A library is a place of gathering and the closure of non-essential businesses due to COVID-19 has left many residents shut out of their routines.
The staff at Huntsville Public Library (HPL) quickly figured out how to adapt to this new reality.
“We looked at our website and thought it’s a good website but it’s a website that augments a physical library. So because the website is the library we had to rethink the whole thing,” said Maureen Cubberly, interim CEO of the library. “We’re in the midst of and we’ll soon launch the redesign of our website that is specific for these times. We’re adding things constantly. The library has always been a central place in the community where people of all walks of life, everyone from young parents to retired people from every socioeconomic group, come. The library is for everyone and that’s one of the reasons it’s important for us to continue to be there now.”
Cubberly said the new site will be user directed with a variety of categories from read to watch. Residents will have access to more electronic books, talking books, various videos and more access to movies.
To sign up for access to the library’s online materials, residents with a card can continue to use that or new users can sign up for an electronic account.
“We’re continuing to interact with the community in almost everything we did before,” said Cubberly. “But what we’re missing is that really important face-to-face, person-to-person smiles across the circulation desk and missing the people. It’s a huge loss. That’s the hard part.”
To try and off-set that as much as possible, Amber McNair, the children and youth librarian, is doing interactive programming online.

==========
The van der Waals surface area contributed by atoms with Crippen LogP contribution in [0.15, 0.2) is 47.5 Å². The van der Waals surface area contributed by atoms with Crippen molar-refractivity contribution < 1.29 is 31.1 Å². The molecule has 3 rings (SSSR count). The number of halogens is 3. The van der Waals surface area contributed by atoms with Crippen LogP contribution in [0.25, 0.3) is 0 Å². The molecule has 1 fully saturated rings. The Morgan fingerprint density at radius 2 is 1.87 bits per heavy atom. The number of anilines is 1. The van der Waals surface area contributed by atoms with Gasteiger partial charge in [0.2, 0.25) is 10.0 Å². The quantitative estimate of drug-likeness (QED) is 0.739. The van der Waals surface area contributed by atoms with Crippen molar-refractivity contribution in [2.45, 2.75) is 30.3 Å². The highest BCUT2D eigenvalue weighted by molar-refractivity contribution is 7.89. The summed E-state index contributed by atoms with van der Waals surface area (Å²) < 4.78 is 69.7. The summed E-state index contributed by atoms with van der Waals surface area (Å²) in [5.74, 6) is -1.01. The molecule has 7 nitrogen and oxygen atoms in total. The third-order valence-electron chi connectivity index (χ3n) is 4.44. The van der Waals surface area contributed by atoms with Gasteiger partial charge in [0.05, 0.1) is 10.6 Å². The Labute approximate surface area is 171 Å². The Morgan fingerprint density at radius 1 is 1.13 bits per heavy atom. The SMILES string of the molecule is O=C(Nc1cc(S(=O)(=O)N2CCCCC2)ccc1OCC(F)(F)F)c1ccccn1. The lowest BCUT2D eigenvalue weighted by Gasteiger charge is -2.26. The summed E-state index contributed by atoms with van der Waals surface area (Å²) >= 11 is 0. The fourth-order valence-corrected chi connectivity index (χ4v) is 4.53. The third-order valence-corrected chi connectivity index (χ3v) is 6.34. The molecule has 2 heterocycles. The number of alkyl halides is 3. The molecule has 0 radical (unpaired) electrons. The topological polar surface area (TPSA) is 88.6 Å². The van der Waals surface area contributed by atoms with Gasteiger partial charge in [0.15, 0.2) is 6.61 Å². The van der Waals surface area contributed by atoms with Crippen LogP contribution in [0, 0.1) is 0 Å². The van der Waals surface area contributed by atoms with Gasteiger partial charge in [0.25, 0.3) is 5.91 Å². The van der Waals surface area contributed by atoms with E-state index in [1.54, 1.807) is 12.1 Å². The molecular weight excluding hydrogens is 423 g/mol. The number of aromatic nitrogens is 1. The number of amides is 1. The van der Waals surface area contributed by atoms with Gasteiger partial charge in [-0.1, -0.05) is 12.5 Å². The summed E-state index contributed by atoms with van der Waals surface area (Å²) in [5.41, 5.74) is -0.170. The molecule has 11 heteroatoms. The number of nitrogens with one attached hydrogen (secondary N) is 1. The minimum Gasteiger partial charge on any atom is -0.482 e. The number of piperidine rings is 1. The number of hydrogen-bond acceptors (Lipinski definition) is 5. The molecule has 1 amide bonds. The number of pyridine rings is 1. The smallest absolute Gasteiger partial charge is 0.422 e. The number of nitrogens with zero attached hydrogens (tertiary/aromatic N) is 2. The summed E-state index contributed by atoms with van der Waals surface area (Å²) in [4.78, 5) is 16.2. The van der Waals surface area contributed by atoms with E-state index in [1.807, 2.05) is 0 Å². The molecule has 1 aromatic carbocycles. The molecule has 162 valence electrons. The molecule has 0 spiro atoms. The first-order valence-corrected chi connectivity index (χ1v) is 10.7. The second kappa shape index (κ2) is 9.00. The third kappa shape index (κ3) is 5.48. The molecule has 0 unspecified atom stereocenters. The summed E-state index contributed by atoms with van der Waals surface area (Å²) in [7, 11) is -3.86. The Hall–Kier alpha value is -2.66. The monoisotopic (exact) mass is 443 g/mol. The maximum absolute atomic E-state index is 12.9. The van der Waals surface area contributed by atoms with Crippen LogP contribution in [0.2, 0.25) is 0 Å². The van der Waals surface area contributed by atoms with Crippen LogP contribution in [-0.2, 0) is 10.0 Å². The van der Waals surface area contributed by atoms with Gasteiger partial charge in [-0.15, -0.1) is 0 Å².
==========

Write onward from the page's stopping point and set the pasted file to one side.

“She’s a remarkably creative person,” said Cubberly. “She’s created online activities for children; everything from taking the Lego club online to a knitting club, interactive storytime with Zoom. That’s a really exciting development. She’s moved her programming online.”
For adults there are a variety of links including free broadcasts from operas at the New York Metropolitan and live video updates from a former staff member who now runs a hobby farm.
“We’re trying to provide people with some diversions, in addition to the solid library resources they come for,” said Cubberly. “Relationships are more important than they’ve ever been. If we can’t see the people we want to see, we need to keep in touch with them. On that very personal level, our library users and new people are getting in touch with us. We’re trying to mitigate the isolation and loneliness people find themselves in.”
Staff have recently done an analysis on the website and discovered the numbers have increased.
“It’s a barrier-free library, for the next few months,” said Cubberly. “We’ve put these new measures into place. We’ve waived fees and we’ve doubled the visitors to some parts of the site, while tripling and quadrupling other parts. People want it and they find it useful. They wouldn’t keep coming back if they weren’t finding what they need.”
Cubberly encourages residents to provide their feedback on the site—what they like about it, what it’s missing, how could it be more helpful.
The library typically does activities for Earth Week (April 18 to 26) and they are this year as well, online.
“We want to increase engagement online and encourage people to stay at home,” said Cubberly. “We’re serving as a conduit, a pipeline, to get information, find it and learn things.”
The website will have a number of activities for each day of the week, along with links to Earth Day Canada, to the NASA earth observatory, and more.
“People have access to things they didn’t have before. We’re missing the people but we’re having success reaching out in this new way,” she said.
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